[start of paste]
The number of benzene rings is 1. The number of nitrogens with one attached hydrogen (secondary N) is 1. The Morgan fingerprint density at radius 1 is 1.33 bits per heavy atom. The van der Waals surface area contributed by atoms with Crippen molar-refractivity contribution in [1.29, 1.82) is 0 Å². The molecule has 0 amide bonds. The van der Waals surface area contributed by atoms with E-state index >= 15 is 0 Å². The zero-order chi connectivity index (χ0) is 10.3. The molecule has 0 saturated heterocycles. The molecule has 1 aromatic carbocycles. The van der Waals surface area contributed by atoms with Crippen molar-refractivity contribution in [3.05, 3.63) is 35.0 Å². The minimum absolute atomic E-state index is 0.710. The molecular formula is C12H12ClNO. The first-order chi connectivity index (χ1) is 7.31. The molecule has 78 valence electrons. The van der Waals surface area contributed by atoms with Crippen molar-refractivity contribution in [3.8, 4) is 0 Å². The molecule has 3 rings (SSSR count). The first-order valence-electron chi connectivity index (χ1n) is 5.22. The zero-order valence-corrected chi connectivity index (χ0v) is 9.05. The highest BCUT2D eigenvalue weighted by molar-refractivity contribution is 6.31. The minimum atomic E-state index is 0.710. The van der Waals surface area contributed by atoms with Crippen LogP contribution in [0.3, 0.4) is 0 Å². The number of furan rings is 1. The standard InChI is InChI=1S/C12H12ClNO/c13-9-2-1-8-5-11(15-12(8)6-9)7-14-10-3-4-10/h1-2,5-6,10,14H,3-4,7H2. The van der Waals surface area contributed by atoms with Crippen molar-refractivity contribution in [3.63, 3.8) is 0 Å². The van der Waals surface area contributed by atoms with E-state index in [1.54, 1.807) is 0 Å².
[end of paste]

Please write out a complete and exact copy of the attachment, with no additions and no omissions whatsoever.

The number of benzene rings is 1. The number of nitrogens with one attached hydrogen (secondary N) is 1. The Morgan fingerprint density at radius 1 is 1.33 bits per heavy atom. The van der Waals surface area contributed by atoms with Crippen molar-refractivity contribution in [1.29, 1.82) is 0 Å². The molecule has 0 amide bonds. The van der Waals surface area contributed by atoms with E-state index >= 15 is 0 Å². The zero-order chi connectivity index (χ0) is 10.3. The molecule has 0 saturated heterocycles. The molecule has 1 aromatic carbocycles. The van der Waals surface area contributed by atoms with Crippen molar-refractivity contribution in [3.05, 3.63) is 35.0 Å². The minimum absolute atomic E-state index is 0.710. The molecular formula is C12H12ClNO. The first-order chi connectivity index (χ1) is 7.31. The molecule has 78 valence electrons. The van der Waals surface area contributed by atoms with Crippen molar-refractivity contribution in [3.8, 4) is 0 Å². The molecule has 3 rings (SSSR count). The first-order valence-electron chi connectivity index (χ1n) is 5.22. The zero-order valence-corrected chi connectivity index (χ0v) is 9.05. The highest BCUT2D eigenvalue weighted by molar-refractivity contribution is 6.31. The minimum atomic E-state index is 0.710. The van der Waals surface area contributed by atoms with Crippen LogP contribution in [0.3, 0.4) is 0 Å². The number of furan rings is 1. The standard InChI is InChI=1S/C12H12ClNO/c13-9-2-1-8-5-11(15-12(8)6-9)7-14-10-3-4-10/h1-2,5-6,10,14H,3-4,7H2. The van der Waals surface area contributed by atoms with Crippen molar-refractivity contribution in [3.63, 3.8) is 0 Å². The van der Waals surface area contributed by atoms with E-state index in [1.54, 1.807) is 0 Å².